Review of Industrial Organization
13: 205–241, 1998.
1998 Kluwer Academic Publishers. Printed in the Netherlands.
Expanding Responsibilities and Declining
Resources: The Strategic Responses of the
Competition Bureau, 1986–1996
W. T. STANBURY
UPS Foundation Professor of Regulation and Competition Policy, Faculty of Commerce and
Business Administration, University of British Columbia (and T.D. MacDonald Chair in Industrial
Economics (1996/97), Competition Bureau, Industry Canada, Ottawa)
The enforcement of a nation’s laws is one of the most important functions per-
formed by government in a democratic society. Some have argued that it is the key
function of government. This paper is motivated by the real possibility that under
enforcement of the laws (criminal and civil) against restraints of trade could exist
for a long period.
In this paper I examine the changes in the responsibilities of the Director
of Investigation and Research and the Competition Bureau (including the new
Competition Act of 1986) in relation to the resources the Bureau has been given to
carry out its statutory mandate.
This paper also examines the largely exogenous
I am indebted to a number of ofﬁcials of the Competition Bureau (including Tandy Muir-
Warden, Mary Zamparo, John Barker, David Gilkes, Glenn Elder, Don Mercer, Gwill Allen, Margaret
Sanderson and Michael Sullivan) for some of the data used in this paper and for many useful comments
provided on an earlier draft. They, however, should not be implicated in my use or interpretation of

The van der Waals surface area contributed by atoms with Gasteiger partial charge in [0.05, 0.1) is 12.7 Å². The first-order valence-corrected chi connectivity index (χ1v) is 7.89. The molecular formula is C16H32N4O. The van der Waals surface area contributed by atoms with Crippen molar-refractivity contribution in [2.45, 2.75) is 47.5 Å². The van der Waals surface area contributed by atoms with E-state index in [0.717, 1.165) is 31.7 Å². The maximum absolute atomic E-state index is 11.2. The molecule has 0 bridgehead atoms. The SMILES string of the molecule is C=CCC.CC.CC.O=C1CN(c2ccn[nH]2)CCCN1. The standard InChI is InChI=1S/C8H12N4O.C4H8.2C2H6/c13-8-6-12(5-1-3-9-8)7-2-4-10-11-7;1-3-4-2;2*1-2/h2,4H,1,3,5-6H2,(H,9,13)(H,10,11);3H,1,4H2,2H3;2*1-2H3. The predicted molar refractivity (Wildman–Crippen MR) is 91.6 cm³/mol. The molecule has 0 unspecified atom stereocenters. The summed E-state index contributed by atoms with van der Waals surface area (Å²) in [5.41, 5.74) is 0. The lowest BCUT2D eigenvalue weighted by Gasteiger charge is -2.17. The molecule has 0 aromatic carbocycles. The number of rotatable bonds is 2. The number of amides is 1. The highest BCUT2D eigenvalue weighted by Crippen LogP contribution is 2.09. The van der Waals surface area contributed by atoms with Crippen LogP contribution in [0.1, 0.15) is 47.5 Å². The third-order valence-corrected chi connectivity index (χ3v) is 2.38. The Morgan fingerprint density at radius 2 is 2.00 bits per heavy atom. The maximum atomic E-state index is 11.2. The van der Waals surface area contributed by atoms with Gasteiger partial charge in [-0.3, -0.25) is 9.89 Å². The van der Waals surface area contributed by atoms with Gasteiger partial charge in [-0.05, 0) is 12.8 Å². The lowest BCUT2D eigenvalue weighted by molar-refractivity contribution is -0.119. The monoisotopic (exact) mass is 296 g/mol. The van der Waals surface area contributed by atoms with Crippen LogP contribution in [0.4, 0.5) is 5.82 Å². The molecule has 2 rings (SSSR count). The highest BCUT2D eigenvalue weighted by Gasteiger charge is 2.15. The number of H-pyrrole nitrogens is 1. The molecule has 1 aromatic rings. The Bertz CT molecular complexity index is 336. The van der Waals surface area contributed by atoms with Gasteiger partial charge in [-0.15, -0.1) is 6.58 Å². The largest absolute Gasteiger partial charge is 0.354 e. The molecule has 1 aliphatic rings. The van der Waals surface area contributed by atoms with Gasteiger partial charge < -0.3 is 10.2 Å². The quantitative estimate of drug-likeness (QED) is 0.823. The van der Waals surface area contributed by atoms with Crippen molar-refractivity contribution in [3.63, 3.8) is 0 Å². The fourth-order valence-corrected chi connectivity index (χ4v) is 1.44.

these data. I owe a major debt to Johanna White for word processing services. The usual caveat
applies, of course.
John Barker of the Competition Bureau has suggested that an effective competition policy
depends upon at least three variables: (a) a well-designed law, (b) sufﬁcient resources (public and
private) devoted to enforcement, and (c) effective use of those resources. At least two other variables
should be added: the role of the courts (which adjudicate criminal cases), and deal with appeals
in both criminal and civil cases, and the role of the Competition Tribunal which adjudicates civil
reviewable matters. Their effectiveness is discussed in the papers by Hughes and Sanderson (1998),
Church and Ware (1998), McFetridge (1998), and Chen et al. (1998). The overall effectiveness of
Canada’s competition policy requires consideration of a larger set of variables than are examined
in this paper which focuses on the activities of the Director of Investigation and Research and the
This paper can be seen as one of a series of studies of the administration and enforcement of
competition policy in Canada. Earlier periods have been studied by Gorecki and Stanbury (1991),
Rosenbluth and Thorburn (1963), Gorecki and Stanbury (1979), Gorecki (1979), and Stanbury (1991),
(1993). This paper is drawn from a much more extensive one – see Stanbury (1996a).